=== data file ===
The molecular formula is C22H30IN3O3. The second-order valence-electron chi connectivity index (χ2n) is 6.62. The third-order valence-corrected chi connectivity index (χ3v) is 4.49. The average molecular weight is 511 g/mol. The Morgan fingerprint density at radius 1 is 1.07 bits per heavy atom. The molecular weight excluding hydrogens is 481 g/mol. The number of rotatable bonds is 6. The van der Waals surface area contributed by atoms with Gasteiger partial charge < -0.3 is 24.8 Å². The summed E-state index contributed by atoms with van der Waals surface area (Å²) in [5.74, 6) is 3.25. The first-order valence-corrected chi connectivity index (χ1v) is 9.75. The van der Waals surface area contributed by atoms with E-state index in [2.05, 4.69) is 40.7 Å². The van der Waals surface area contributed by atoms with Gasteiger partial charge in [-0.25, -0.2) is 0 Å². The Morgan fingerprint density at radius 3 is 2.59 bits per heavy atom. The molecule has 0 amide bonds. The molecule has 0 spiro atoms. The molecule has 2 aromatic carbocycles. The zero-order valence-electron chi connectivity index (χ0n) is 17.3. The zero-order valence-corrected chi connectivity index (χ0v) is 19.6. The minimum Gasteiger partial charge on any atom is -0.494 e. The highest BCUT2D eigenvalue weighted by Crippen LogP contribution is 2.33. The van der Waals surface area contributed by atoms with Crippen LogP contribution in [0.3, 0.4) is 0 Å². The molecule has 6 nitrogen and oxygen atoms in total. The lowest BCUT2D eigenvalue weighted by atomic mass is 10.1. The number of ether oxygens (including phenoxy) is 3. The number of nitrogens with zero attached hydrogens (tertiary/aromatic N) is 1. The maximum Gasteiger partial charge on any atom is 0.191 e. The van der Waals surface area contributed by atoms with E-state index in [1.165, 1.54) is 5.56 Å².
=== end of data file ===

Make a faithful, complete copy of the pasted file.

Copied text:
The molecular formula is C22H30IN3O3. The second-order valence-electron chi connectivity index (χ2n) is 6.62. The third-order valence-corrected chi connectivity index (χ3v) is 4.49. The average molecular weight is 511 g/mol. The Morgan fingerprint density at radius 1 is 1.07 bits per heavy atom. The molecular weight excluding hydrogens is 481 g/mol. The number of rotatable bonds is 6. The van der Waals surface area contributed by atoms with Gasteiger partial charge < -0.3 is 24.8 Å². The summed E-state index contributed by atoms with van der Waals surface area (Å²) in [5.74, 6) is 3.25. The first-order valence-corrected chi connectivity index (χ1v) is 9.75. The van der Waals surface area contributed by atoms with E-state index in [2.05, 4.69) is 40.7 Å². The van der Waals surface area contributed by atoms with Gasteiger partial charge in [-0.25, -0.2) is 0 Å². The Morgan fingerprint density at radius 3 is 2.59 bits per heavy atom. The molecule has 0 amide bonds. The molecule has 0 spiro atoms. The molecule has 2 aromatic carbocycles. The zero-order valence-electron chi connectivity index (χ0n) is 17.3. The zero-order valence-corrected chi connectivity index (χ0v) is 19.6. The minimum Gasteiger partial charge on any atom is -0.494 e. The highest BCUT2D eigenvalue weighted by Crippen LogP contribution is 2.33. The van der Waals surface area contributed by atoms with Crippen LogP contribution in [0.3, 0.4) is 0 Å². The molecule has 6 nitrogen and oxygen atoms in total. The lowest BCUT2D eigenvalue weighted by atomic mass is 10.1. The number of ether oxygens (including phenoxy) is 3. The number of nitrogens with zero attached hydrogens (tertiary/aromatic N) is 1. The maximum Gasteiger partial charge on any atom is 0.191 e. The van der Waals surface area contributed by atoms with E-state index in [1.165, 1.54) is 5.56 Å².